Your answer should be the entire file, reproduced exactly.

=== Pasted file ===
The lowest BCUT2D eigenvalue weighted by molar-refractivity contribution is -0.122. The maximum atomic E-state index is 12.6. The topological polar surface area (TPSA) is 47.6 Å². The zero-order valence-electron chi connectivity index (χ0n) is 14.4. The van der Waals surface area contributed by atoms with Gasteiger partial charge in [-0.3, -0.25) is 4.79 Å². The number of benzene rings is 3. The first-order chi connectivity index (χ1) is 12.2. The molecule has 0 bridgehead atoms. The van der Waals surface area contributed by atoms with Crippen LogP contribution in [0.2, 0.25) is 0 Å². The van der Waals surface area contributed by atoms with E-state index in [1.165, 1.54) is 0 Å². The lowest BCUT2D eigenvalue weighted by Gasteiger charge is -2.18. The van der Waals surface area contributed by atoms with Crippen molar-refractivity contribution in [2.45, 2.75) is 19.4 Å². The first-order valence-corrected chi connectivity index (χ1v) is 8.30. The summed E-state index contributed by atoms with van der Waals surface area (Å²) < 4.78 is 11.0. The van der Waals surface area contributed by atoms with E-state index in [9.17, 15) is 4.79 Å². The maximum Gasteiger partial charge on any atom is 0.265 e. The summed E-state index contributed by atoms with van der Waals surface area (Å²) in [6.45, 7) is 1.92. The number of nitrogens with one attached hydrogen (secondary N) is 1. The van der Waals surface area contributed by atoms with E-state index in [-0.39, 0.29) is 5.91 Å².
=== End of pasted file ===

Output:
The lowest BCUT2D eigenvalue weighted by molar-refractivity contribution is -0.122. The maximum atomic E-state index is 12.6. The topological polar surface area (TPSA) is 47.6 Å². The zero-order valence-electron chi connectivity index (χ0n) is 14.4. The van der Waals surface area contributed by atoms with Gasteiger partial charge in [-0.3, -0.25) is 4.79 Å². The number of benzene rings is 3. The first-order chi connectivity index (χ1) is 12.2. The molecule has 0 bridgehead atoms. The van der Waals surface area contributed by atoms with Crippen LogP contribution in [0.2, 0.25) is 0 Å². The van der Waals surface area contributed by atoms with E-state index in [1.165, 1.54) is 0 Å². The lowest BCUT2D eigenvalue weighted by Gasteiger charge is -2.18. The van der Waals surface area contributed by atoms with Crippen molar-refractivity contribution in [2.45, 2.75) is 19.4 Å². The first-order valence-corrected chi connectivity index (χ1v) is 8.30. The summed E-state index contributed by atoms with van der Waals surface area (Å²) < 4.78 is 11.0. The van der Waals surface area contributed by atoms with E-state index in [9.17, 15) is 4.79 Å². The maximum Gasteiger partial charge on any atom is 0.265 e. The summed E-state index contributed by atoms with van der Waals surface area (Å²) in [6.45, 7) is 1.92. The number of nitrogens with one attached hydrogen (secondary N) is 1. The van der Waals surface area contributed by atoms with E-state index in [-0.39, 0.29) is 5.91 Å².